TAT-8 was the 8th transatlantic communications cable and first transatlantic fiber-optic cable, carrying 280Mbits (40,000 telephone circuits) between the United States, Great Britain and France.  It was constructed in 1988 by a consortium of companies led by AT&T Corporation, France Télécom, and British Telecom. AT&T Bell Laboratories developed the technologies used in the cable. It was able to serve the three countries with a single transatlantic crossing with the use of an innovative branching unit located underwater on the continental shelf off the coast of Great Britain. The cable lands in Tuckerton, New Jersey, USA, Widemouth Bay, England, UK, and Penmarch, France.
This was the first transatlantic cable to use optical fibers, a revolution in telecommunications. The system contained two working pairs of optical fibers. (A third was reserved as a spare.) The signal on each optical fiber was modulated at 295.6 Mbit/s (carrying 20 Mbit/s traffic) and fully regenerated in equipment placed in pressure housings separated by about 40 km of cable.
There were several problems with the early reliability of this cable during its first 2 years of operation. The cable was buried on the continental shelf on the European and the American side of the ocean. It was snagged and damaged by fish trawling fleets where burial was ineffective. AT&T laid a trial optical cable in the Canary Islands in 1983. This cable did not have an electrical screen and was attacked by sharks. It was never proved whether these attacks were due to the sharks sensing the electrical radiation from the cable or the vibration of the cable moving on the sea floor where it might have been suspended. TAT-8 did have the screen conductor because of the possible effect of shark attacks. Because the cable was the first fiber optic cable and not coaxial cable, the electrical interference shielding for the high voltage supply lines was removed. This removal did not affect the fiber, but it did cause feeding frenzies in sharks that swam nearby. The sharks would then attack the cable until the voltage lines killed them. This caused numerous, prolonged outages. Eventually, a shark shielding was developed for the cable. PTAT-1, the next cable to go in the Atlantic was put in with the shark shielding and it proved much more reliable than TAT-8.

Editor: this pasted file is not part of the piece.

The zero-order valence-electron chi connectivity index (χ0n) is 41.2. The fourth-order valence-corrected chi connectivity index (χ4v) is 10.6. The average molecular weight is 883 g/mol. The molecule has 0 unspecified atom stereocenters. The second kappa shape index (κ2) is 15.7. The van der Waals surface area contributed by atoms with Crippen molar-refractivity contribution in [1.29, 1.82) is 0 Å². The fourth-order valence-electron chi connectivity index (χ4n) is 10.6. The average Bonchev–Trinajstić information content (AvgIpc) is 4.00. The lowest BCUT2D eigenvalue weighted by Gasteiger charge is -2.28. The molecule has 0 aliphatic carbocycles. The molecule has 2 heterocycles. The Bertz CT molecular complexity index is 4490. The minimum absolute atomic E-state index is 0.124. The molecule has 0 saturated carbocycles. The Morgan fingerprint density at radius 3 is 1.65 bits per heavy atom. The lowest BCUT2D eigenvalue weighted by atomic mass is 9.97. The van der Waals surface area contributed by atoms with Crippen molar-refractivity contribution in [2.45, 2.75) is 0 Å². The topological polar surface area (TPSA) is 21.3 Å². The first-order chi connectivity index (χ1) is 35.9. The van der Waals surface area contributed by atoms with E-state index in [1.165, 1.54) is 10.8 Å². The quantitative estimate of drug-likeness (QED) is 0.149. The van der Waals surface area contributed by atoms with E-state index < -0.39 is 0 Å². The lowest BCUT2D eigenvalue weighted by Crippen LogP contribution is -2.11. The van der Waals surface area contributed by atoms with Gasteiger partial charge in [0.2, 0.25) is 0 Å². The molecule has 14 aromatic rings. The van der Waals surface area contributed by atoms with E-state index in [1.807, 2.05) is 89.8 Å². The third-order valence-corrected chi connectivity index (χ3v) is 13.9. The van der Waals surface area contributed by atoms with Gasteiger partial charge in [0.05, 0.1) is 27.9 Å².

The system was manufactured by a consortium of three established submarine system suppliers: AT&T, Standard Telephones and Cables and Alcatel. The idea was that each manufacturer would manufacture part of the system, so French technology procured by France Télécom would land in France, US technology in America procured by AT&T and British technology procured by BT in the UK. The systems were designed to interoperate although the regenerator supervisory systems were all proprietary. The transition between one supplier to another supplier's regenerators was achieved using a "mid-span meet." AT&T was appointed the integration coordinator and integration trials were held in Freehold New Jersey.
In 1989, with the new available capacity due to the TAT-8 cable, IBM agreed to fund a dedicated T1 link between Cornell University and CERN, which was completed in February 1990. It greatly increased the connectivity between the American and European portions of the early Internet. This allowed Tim Berners-Lee a high-speed, direct and open connection to the NSFnet, which greatly aided the first demonstrations of the World Wide Web 10 months later. It was also crucial, along with the collapse of the Warsaw Pact at the same time to the acceptance of TCP/IP protocols in Europe.
- Bray, John. Innovation and the communications revolution: from the Victorian pioneers to broadband Internet. Vol. 2. Iet, 2002.
- "History of the Atlantic Cable & Submarine Telegraphy - Cable Timeline". atlantic-cable.com. Retrieved 2018-08-05.
- Carpenter, Brian. "Network Geeks: How They Built the Internet". google.com. Retrieved 2017-05-10.